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    Kakamega organisation enlisting Mukombero growers

    Mukombero

    By George Munene

    Through the Kaka­mega Nat­ural Forest Catch­ment Con­ser­va­tion Or­gan­iz­a­tion, KAN­FCCO, Mukombero farm­ers in Kaka­mega County have signed a deal to sup­ply 100 met­ric tonnes of the herbal root to Ger­many every year.

    With a ready mar­ket se­cured, KAN­FCCO—which cur­rently has about 360 farm­ers in its books—is re­cruit­ing grow­ers of Mukombero (Mon­dia whitei) as well as other medi­cinal tuber plants like Maruku or lesser yam (Di­o­scorea es­cu­lenta).

    “To archive the ex­port quant­it­ies re­quired by Ger­man com­pany Man Fields we will need to ex­pand our pool of farm­ers to at least 2000,” ex­plained James Ligare, KAN­FCCO’s sec­ret­ary. 

    Foun­ded in 2018, KAN­FCCO is an um­brella body charged with the en­vir­on­mental con­ser­va­tion and equal be­ne­fit shar­ing of Kaka­mega’s ge­netic re­sources. To­gether with the Kaka­mega County gov­ern­ment, Min­istry of Ag­ri­cul­ture, and ward ad­min­is­trat­ors it has been man­dated to en­sure suf­fi­cient Mukombero is being pro­duced across the re­gion to meet this grow­ing ex­port de­mand.

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    This is made even harder to achieve given the wild vine flour­ishes ag­ro­nom­ic­ally when grown in trop­ical cli­mates with suf­fi­cient rain­fall. Being a com­munity or­gan­isa­tion, KAN­FCCO also deals ex­clus­ively with farm­ers based in Kaka­mega.

    The few farm­ers grow­ing the in­di­gen­ous aro­matic roots of Mukombero are a sat­is­fied lot:” Com­pared to maize and sug­ar­cane—crops I pre­vi­ously re­lied on—Mukombero has so far given me the best re­turn on my in­vest­ment,” elatedly said Al­fred Wafula, an early Mukombero farm­ing con­vert.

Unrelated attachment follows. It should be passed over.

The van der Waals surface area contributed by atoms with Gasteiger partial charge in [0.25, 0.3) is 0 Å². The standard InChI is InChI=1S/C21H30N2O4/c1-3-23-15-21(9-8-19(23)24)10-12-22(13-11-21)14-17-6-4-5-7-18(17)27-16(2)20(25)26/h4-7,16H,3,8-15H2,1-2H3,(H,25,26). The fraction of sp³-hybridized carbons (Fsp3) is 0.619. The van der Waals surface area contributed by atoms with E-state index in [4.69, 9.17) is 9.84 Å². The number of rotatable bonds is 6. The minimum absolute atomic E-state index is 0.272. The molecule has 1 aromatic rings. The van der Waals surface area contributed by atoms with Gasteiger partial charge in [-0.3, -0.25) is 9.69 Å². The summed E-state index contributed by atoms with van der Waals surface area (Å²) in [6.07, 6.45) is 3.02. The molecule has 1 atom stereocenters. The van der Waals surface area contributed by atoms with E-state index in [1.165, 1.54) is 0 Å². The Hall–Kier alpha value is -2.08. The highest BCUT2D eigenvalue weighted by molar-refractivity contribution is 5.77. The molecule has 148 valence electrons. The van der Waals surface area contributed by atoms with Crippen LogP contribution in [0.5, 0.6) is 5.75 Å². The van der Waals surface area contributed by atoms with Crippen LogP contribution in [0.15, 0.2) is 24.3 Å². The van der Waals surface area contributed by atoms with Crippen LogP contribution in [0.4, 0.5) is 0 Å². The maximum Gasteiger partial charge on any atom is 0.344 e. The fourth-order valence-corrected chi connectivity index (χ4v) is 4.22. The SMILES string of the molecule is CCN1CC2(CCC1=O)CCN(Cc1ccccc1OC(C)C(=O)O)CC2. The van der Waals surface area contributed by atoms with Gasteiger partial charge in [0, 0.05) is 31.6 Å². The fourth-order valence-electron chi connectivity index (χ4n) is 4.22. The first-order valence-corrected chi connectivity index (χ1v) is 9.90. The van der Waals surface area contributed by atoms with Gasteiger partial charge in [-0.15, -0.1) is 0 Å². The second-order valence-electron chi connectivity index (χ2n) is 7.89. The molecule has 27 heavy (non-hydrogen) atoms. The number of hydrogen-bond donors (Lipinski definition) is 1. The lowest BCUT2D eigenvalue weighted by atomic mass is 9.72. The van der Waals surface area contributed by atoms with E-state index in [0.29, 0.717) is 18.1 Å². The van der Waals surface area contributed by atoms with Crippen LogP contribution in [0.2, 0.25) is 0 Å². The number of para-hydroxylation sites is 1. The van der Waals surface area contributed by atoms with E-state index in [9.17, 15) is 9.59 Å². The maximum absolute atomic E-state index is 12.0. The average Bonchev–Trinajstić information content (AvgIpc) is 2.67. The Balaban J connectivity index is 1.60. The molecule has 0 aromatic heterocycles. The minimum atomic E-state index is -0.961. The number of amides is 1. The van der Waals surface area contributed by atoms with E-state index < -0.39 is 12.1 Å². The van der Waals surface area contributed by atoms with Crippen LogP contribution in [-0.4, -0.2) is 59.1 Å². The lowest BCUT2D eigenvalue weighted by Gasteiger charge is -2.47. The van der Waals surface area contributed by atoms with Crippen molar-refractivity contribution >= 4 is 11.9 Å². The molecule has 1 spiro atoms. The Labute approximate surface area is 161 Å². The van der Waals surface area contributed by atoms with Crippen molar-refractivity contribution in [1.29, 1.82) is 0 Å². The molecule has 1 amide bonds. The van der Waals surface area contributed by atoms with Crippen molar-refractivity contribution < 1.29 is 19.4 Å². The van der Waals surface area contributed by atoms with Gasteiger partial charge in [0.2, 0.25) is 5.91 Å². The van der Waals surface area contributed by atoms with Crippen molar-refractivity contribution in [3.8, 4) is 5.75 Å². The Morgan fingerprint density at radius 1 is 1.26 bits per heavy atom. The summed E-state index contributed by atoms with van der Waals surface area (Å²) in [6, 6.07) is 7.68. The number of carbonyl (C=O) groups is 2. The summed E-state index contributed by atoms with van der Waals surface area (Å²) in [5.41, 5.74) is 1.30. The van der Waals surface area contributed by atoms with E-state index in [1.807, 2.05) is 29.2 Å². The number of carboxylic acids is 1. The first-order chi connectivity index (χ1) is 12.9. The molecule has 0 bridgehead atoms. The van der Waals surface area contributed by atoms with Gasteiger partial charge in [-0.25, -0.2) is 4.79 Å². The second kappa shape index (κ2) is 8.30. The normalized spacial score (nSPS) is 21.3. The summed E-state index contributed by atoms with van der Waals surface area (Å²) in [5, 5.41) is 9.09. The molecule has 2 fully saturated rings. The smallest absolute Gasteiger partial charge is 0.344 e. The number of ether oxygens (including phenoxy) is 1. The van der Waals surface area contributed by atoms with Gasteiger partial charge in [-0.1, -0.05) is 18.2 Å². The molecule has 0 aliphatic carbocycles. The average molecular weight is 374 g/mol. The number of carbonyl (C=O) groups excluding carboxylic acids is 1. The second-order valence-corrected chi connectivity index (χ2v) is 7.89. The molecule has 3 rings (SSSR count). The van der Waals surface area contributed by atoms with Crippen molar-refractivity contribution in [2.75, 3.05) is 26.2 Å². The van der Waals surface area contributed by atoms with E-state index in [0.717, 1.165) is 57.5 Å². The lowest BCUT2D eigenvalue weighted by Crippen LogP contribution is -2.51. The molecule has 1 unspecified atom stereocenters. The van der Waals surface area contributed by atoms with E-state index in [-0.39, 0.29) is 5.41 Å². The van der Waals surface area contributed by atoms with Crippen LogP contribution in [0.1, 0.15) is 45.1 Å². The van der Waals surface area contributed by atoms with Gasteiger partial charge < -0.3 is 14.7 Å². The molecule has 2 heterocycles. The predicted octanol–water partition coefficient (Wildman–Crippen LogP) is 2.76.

Thought of sorely as an aph­ro­dis­iac, the men­tion of Mukombero often in­vites aver­ted snick­ers among Kenyans. The woody climb­ing plant however has a myriad of other health be­ne­fits. Among them, as an im­mune booster, and sed­at­ive that al­le­vi­ates symp­toms of hy­per­ten­sion as well as in­som­nia. It also con­tains es­sen­tial nu­tri­ents such as Vit­am­ins A, D, E, and K and vital min­er­als like So­dium, Cal­cium, Zinc, and Iron.

    It can be con­sumed after a quick wash as a fresh root or value-ad­ded powder, nat­ural wine, juice, or yogurt. 

    Mukombero wine

    All these vari­ants of Mukombero can be ac­cessed loc­ally through KAN­FCCO or its af­fil­i­ate out­lets. The body is also keen on adding value to the plant’s roots be­fore ex­port as this will en­sure farm­ers reap max­imum re­turns. 

    The crop takes three years to ma­ture and with good ag­ro­nomic prac­tices is har­vestable every three months for up to five years.

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    “Being a climber Mukombero is best grown in­ter­cropped with trees such as the Ses­bania ses­ban, a soft-wooded tree that grows rap­idly and is use­ful for fod­der and green ma­nure. The soil needs to be farmed to a fine tilth to en­cour­age tuber growth,” Ligare il­lu­min­ated. 

    Farm­ers can pur­chase Mukombero for propaga­tion from KAN­FCCO at Sh 50 a seed­ling or Sh 5000 for one kilo­gram of seed.

    KAN­FCCO: 0738944555/ 0728 738631/ 0721329061

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